It was 1926 at the Kaufman County fair. A large crowd gathered around a small stand, where Adelaida Cuellar stood passing homemade tamales and chili into outstretched hands. The high demand for her recipes continued after the fair grounds were emptied, and soon after, Adelaida opened a small caf?, Mama?s Kitchen, with the help of her 12 children. In 1940, five of her sons moved the eatery to another location in Dallas, re-christening it El Chico, which means, ?the five sons that opened their mother?s restaurant in a new place?. More locations soon followed, with close to one hundred now in operation. And, just like Adelaida, the El Chico team spent some time passing out their specialties from a stand when they fed a crew of local volunteers on an episode of the Extreme Makeover: Home Edition.
At El Chico, Adelaida?s recipes still appear on the menu, from the spicy enchiladas with chili con carne sauce to the mexican apple pie with mexican brandy butter sauce and cinnamon ice cream. El Chico also has its own signature line of dishes called Top Shelf, which includes fajitas and quesadillas.
Harry Hoenselaar owes his success to sheer perseverance. After leaving his small Midwestern hometown for Detroit, he was hired as a salesman for the HoneyBaked Ham & Cafe Company. Relying on his knack for slicing ham on the bone, he found success at the company, but he was hungry for more. One night in 1936, he began toying with the idea for a machine that could uniformly slice bone-in ham. The next day, he devised a primitive prototype with a tire jack, pie tin, washing-machine motor, knife, and a pinch of magical elf dust. Over the next eight years, he worked to perfect his invention?building and testing variations?and filed for multiple patents, but time after time, he was rejected.
Discouraged, he took a job to support his family and set his dream aside?until 1957. The widow of his former employer rang him to offer HoneyBaked Ham & Cafe Company to him for $500. He seized the opportunity, and the first HoneyBaked Ham & Cafe Company store opened its doors in October of that year. After enjoying years of incredible success, Harry passed away in 1974?but his legacy and the business still flourish thanks to his children and grandchildren. The seed of his idea led to more than 400 retail locations sprouting up across the nation, their dedicated staffs slicing up tender, honey-baked ham while serving sandwiches and sides.
Cupcake Gallery’s pastry chefs whip up more than 30 varieties of cupcakes in flavors such as salted caramel, raspberry, and mocha. A german chocolate cake recipe—passed down through the founders’ family for more than a century—fills both cupcakes and traditional cakes, which the bakers elaborately frost to resemble cartoon characters, musical instruments, and favorite Whig Party leaders. In addition to serving smoothies and house-roasted coffee, the kitchen crew also assembles take-and-bake casseroles such as the cheesy chicken potato and Seafood Spectacular. Behind the counter, they concoct house smoothies in flavors such as banana split and piña colada and mix whole cupcakes into their signature cupcake milk shakes to create tempting combinations such as peanut butter and chocolate.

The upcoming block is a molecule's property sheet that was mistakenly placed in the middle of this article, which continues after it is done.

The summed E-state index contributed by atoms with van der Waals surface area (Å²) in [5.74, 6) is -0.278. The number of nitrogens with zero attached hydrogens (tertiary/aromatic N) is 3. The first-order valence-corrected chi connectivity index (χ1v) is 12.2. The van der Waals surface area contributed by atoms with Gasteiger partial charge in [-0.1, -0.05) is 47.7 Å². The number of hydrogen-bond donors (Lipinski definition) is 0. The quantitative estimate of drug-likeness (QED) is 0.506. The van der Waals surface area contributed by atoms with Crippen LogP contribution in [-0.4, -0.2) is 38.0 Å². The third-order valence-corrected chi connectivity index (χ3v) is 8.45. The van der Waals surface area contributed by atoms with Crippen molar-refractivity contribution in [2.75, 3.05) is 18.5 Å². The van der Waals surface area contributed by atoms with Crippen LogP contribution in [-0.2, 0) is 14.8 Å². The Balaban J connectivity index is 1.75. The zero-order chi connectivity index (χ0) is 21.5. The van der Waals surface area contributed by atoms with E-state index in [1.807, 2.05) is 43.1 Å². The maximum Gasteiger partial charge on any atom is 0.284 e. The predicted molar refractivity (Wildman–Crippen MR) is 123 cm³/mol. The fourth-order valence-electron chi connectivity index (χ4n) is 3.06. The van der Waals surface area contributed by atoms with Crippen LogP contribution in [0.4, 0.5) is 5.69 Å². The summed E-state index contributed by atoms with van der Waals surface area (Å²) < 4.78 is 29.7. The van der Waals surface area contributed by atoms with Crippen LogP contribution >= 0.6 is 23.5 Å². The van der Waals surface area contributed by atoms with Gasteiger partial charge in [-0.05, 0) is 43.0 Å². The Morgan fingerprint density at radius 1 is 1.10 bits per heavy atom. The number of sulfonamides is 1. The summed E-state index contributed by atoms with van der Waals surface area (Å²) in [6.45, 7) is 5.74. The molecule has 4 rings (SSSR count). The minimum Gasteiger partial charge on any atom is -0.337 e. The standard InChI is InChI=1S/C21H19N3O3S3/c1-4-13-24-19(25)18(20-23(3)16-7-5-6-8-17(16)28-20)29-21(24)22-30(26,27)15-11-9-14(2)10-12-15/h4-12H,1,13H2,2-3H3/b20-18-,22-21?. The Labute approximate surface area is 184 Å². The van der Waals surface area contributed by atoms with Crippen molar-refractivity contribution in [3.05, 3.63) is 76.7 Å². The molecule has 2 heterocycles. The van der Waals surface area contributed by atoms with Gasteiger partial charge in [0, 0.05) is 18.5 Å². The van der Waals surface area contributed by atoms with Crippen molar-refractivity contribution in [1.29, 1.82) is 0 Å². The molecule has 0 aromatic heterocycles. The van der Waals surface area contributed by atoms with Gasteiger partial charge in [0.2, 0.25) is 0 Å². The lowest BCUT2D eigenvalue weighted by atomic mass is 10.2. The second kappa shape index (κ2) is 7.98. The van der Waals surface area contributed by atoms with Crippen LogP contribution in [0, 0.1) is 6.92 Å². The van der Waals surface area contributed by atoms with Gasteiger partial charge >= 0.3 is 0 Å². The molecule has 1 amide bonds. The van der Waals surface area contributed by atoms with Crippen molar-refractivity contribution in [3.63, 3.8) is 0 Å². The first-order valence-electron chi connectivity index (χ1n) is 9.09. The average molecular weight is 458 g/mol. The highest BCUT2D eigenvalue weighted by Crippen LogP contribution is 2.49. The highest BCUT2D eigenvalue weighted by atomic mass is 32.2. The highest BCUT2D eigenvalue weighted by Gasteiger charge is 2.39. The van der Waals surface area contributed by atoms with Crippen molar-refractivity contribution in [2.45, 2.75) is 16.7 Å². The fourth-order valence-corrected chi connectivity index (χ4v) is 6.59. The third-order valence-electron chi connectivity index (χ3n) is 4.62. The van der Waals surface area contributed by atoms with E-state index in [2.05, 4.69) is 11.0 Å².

Making cupcakes from scratch with recipes you developed yourself doesn’t just attract swarms of hungry customers—it can also attract the attention of the Food Network. Kim Wood’s batches of artistic and decadent desserts landed her a spot on Cupcake Wars, where she competed with three other confection experts for the chance to be named the kitchen victor. Back in her shop, she crafts the same sweets she made on TV as well as dozens of other cupcake flavors, using only fresh, whole ingredients such as sweet-cream butter, fresh fruit, and cupcake wrappers just plucked from the garden. Her signature flavors—which include key-lime pie, italian cream cake, and chocolate mint—vary by the day, and gluten-free and vegan options are available once per week. Beyond the signature sweets, Wood keeps things interesting by modifying her cupcakes into cake balls, cake pops, and cream-filled whoopee pies.
When Mike Kantrow founded his original sandwich shop in 1979, he thought the name Byron's looked too boring. So, as he explains on his restaurant's website, he scratched the s and added a z to the end, giving birth to both a local legend with the Big Byronz sandwich and a local controversy over how to pronounce "Byronz." "If you want clarification on how to say it," Mike explains, "don't ask me."
While regulars may fight over phonetics, few argue over the flavors infused in Bistro Byronz's southern-styled bistro cuisine. Hearty entrees anchor both the lunch and dinner menus, inviting diners to dig into the roasted potatoes that flank a French-cut pork chop marinated in Abita root beer. Comfort dishes soothe the soul, such as tender pot roast that wades in creole gravy and the signature Byronz sandwich with three types of meat, cheeses, dressing, and black olives.